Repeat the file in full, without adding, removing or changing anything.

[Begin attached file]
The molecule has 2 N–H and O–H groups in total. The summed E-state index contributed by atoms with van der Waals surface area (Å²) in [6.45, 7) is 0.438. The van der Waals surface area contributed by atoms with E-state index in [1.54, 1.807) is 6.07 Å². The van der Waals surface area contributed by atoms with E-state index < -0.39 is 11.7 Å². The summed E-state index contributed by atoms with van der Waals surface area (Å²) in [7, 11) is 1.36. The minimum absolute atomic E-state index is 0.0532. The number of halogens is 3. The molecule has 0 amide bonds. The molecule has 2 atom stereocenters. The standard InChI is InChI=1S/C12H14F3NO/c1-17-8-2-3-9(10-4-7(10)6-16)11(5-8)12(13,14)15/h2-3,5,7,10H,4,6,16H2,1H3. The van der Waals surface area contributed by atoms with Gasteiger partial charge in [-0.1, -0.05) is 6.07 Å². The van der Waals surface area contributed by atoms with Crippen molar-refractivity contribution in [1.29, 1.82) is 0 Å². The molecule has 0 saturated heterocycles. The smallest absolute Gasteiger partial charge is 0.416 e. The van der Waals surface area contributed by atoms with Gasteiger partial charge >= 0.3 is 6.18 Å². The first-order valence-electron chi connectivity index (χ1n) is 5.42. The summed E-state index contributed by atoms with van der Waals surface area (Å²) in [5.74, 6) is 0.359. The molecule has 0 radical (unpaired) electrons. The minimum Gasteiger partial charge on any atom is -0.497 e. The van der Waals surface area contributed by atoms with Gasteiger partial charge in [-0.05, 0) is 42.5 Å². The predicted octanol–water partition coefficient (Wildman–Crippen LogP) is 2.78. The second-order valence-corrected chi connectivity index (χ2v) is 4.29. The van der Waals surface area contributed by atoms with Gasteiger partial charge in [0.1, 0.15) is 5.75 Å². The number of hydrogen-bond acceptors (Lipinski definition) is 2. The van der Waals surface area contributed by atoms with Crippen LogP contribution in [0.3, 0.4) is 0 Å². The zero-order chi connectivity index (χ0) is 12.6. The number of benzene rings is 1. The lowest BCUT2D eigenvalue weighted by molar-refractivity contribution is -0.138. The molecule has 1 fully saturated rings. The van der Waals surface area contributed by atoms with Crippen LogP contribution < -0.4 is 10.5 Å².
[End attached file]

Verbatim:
The molecule has 2 N–H and O–H groups in total. The summed E-state index contributed by atoms with van der Waals surface area (Å²) in [6.45, 7) is 0.438. The van der Waals surface area contributed by atoms with E-state index in [1.54, 1.807) is 6.07 Å². The van der Waals surface area contributed by atoms with E-state index < -0.39 is 11.7 Å². The summed E-state index contributed by atoms with van der Waals surface area (Å²) in [7, 11) is 1.36. The minimum absolute atomic E-state index is 0.0532. The number of halogens is 3. The molecule has 0 amide bonds. The molecule has 2 atom stereocenters. The standard InChI is InChI=1S/C12H14F3NO/c1-17-8-2-3-9(10-4-7(10)6-16)11(5-8)12(13,14)15/h2-3,5,7,10H,4,6,16H2,1H3. The van der Waals surface area contributed by atoms with Gasteiger partial charge in [-0.1, -0.05) is 6.07 Å². The van der Waals surface area contributed by atoms with Crippen molar-refractivity contribution in [1.29, 1.82) is 0 Å². The molecule has 0 saturated heterocycles. The smallest absolute Gasteiger partial charge is 0.416 e. The van der Waals surface area contributed by atoms with Gasteiger partial charge >= 0.3 is 6.18 Å². The first-order valence-electron chi connectivity index (χ1n) is 5.42. The summed E-state index contributed by atoms with van der Waals surface area (Å²) in [5.74, 6) is 0.359. The molecule has 0 radical (unpaired) electrons. The minimum Gasteiger partial charge on any atom is -0.497 e. The van der Waals surface area contributed by atoms with Gasteiger partial charge in [-0.05, 0) is 42.5 Å². The predicted octanol–water partition coefficient (Wildman–Crippen LogP) is 2.78. The second-order valence-corrected chi connectivity index (χ2v) is 4.29. The van der Waals surface area contributed by atoms with Gasteiger partial charge in [0.1, 0.15) is 5.75 Å². The number of hydrogen-bond acceptors (Lipinski definition) is 2. The van der Waals surface area contributed by atoms with Crippen LogP contribution in [0.3, 0.4) is 0 Å². The zero-order chi connectivity index (χ0) is 12.6. The number of benzene rings is 1. The lowest BCUT2D eigenvalue weighted by molar-refractivity contribution is -0.138. The molecule has 1 fully saturated rings. The van der Waals surface area contributed by atoms with Crippen LogP contribution < -0.4 is 10.5 Å².